As I read more, I am more and more convinced that a careful analysis of the problem suggests that the distance between modern libertarianism, Moldbug, and myself is not that far.
Things that all 3 camps seem to agree on...I think these are almost trivially true.
- Economic growth is the root cause of most human happiness (liberty, work hours, amelioration of poverty, environmental beautification, clean air, clean water, concern for the poor).
- Growth is, itself, almost entirely maximized by private enterprise, and almost exclusively hindered by state interventions.
- State interventions are primarily done to either benefit some group of elites (rich folks, or rich companies) at some net cost to the rest of us, or to signal some positive feature of government or politician (like caring) at some net cost to the rest of us.
- Those elements of human well-being that are not (at root) caused by economic growth are caused by lack of violence (war and violent crime and physical property crime, employer thugs and union thugs).
- Organizations tend to grow without limit.
- The best historical cases of growth have all been cases where the government is largely inactive or heavily limited (17th Century Holland, 18th century England, 19th century America, 20th century Hong Kong/Singapore, 21st century China), with a strong, trading, lets-get-rich culture.
- The stifling growth of government generally parallels both the growth of democracy and the growth of total wealth
- We have never seen a successful long-term limitation of government growth based on paper constraints. Constitutionalism has not yet worked long-term.
- People in general don't know what works, and are moderately easy to sway, in predictable, prejudicial, pro-government ways.
- Is it possible at all to generate long-term solutions? (Moldbug: yes, with incentives; Romer: maybe; try different things; Patri: probably: float away; Anarchists: Yes: eliminate government ; BBdM: no? It's inherent in government; Aretae: I don't know)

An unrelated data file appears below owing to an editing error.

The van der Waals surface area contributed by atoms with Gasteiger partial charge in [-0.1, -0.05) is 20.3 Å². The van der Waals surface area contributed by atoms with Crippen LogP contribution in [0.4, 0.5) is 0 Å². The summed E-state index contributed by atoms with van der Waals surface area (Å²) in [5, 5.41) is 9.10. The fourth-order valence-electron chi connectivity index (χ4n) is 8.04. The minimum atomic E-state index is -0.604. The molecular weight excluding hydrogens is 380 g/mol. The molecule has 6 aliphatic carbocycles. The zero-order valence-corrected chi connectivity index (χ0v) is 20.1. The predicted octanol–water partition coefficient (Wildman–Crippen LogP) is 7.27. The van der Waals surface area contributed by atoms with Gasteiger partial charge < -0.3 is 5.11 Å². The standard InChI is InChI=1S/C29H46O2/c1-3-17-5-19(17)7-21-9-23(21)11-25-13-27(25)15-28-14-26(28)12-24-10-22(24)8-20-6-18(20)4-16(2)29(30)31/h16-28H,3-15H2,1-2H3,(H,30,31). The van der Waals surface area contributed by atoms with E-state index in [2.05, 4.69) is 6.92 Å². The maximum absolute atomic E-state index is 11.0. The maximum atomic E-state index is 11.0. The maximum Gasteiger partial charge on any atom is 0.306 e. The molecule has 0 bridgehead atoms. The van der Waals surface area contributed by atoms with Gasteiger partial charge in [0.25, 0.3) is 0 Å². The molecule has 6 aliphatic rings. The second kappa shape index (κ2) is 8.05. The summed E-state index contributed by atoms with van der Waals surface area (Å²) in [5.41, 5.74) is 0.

- How best to limit the stifling effect of government? (Moldbug: CEO-ish incentives & responsibility; Romer: try different things; Patri: New systems (on water); Anarchists: burn it down; BBdM: The Selectorate matters a lot; Aretae: I don't know)
- How much of government growth is due to democracy, and how much is due simply to the growth of wealth, because it's hard to skim 20% off a subsistence farmer? (Moldbug: democracy; Aretae: I suspect wealth is most of it).
- Where is the biggest problem in government? (Moldbug: Democracy. Libertarians in general: excessive power. Anarchists: the existence of government. Aretae: Our reliable sample set is tiny in quantity and time and quite homogenous. We don't actually know at all)
- What is more likely to constrain real world solutions (Moldbug: "Imperium is conserved"; BBdM: The selectorate wins; Aretae: First prototypes always fail.)
I guess here's where I sit.
Moldbug defines problems pretty well...Limitations on government have never worked before.
He is tremendously insightful about the modern clerisy, and their history, but his core, semi-unique belief is that the libertarians mis-state the problem. While libertarians agree that paper restraints cannot stop the growth of government (just like Madison did in his design of government, attempting to get parts in conflict), Moldbug goes further and believes that NOTHING can stop the growth of government authority. However, if authority is simply granted, the costs of government can be minimized by aligning incentives properly (same task Madison tried, but failed at)...and our best current guess is CEO-style structure.
However...Engineering, System design, software, process improvement, war, and every other HARD problem we've ever faced tells us that
- In practice, theory and practice are different (In theory, they're the same).
- First solutions never quite work
- though iteration 18 does sometimes, and sometimes your first iteration even fails less badly than what you had before. Usually iteration 1 fails worse than what you had before
- My favorite real data (and models from the data) is from BBdM and de Soto...and it doesn't seem to me line up with the Moldbugian theory
- Since the details matter so much, they are usually designed with good intentions, but fail rapidly on a technicality
I think we're moderately distant on which model we think best explains the problem.
I always think that "all models are wrong, but some are useful".
I don't know how convinced anyone is of their respective models (I think Patri gave himself a 50% chance, which is almost certainly self-biased). I'm not very convinced of any specific solution, but I am convinced that it's obvious that NO ONE else should be convinced either. Romer and Patri seem to be 100x more likely to be correct (try different things to find a solution) than Moldbug (try this solution), even if Moldbug were to have the best idea going right now.